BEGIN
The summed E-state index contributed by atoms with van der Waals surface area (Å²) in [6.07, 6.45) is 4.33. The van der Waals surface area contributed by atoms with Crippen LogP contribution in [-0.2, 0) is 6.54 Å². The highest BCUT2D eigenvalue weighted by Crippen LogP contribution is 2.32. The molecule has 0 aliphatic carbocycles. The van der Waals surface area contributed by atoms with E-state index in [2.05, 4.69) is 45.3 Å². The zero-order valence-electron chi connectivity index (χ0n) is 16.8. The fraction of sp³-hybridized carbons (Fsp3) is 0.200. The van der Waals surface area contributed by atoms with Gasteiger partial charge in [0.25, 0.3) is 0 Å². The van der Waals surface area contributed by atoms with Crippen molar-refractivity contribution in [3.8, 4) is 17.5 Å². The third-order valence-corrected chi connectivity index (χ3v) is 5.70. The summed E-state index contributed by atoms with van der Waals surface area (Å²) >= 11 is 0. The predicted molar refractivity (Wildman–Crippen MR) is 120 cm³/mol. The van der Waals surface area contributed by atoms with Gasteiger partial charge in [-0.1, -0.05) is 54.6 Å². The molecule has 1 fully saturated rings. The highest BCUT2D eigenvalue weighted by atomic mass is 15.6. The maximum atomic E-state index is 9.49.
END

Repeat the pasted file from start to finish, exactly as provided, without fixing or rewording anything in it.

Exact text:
The summed E-state index contributed by atoms with van der Waals surface area (Å²) in [6.07, 6.45) is 4.33. The van der Waals surface area contributed by atoms with Crippen LogP contribution in [-0.2, 0) is 6.54 Å². The highest BCUT2D eigenvalue weighted by Crippen LogP contribution is 2.32. The molecule has 0 aliphatic carbocycles. The van der Waals surface area contributed by atoms with E-state index in [2.05, 4.69) is 45.3 Å². The zero-order valence-electron chi connectivity index (χ0n) is 16.8. The fraction of sp³-hybridized carbons (Fsp3) is 0.200. The van der Waals surface area contributed by atoms with Gasteiger partial charge in [0.25, 0.3) is 0 Å². The van der Waals surface area contributed by atoms with Crippen molar-refractivity contribution in [3.8, 4) is 17.5 Å². The third-order valence-corrected chi connectivity index (χ3v) is 5.70. The summed E-state index contributed by atoms with van der Waals surface area (Å²) >= 11 is 0. The predicted molar refractivity (Wildman–Crippen MR) is 120 cm³/mol. The van der Waals surface area contributed by atoms with Gasteiger partial charge in [-0.1, -0.05) is 54.6 Å². The molecule has 1 fully saturated rings. The highest BCUT2D eigenvalue weighted by atomic mass is 15.6. The maximum atomic E-state index is 9.49.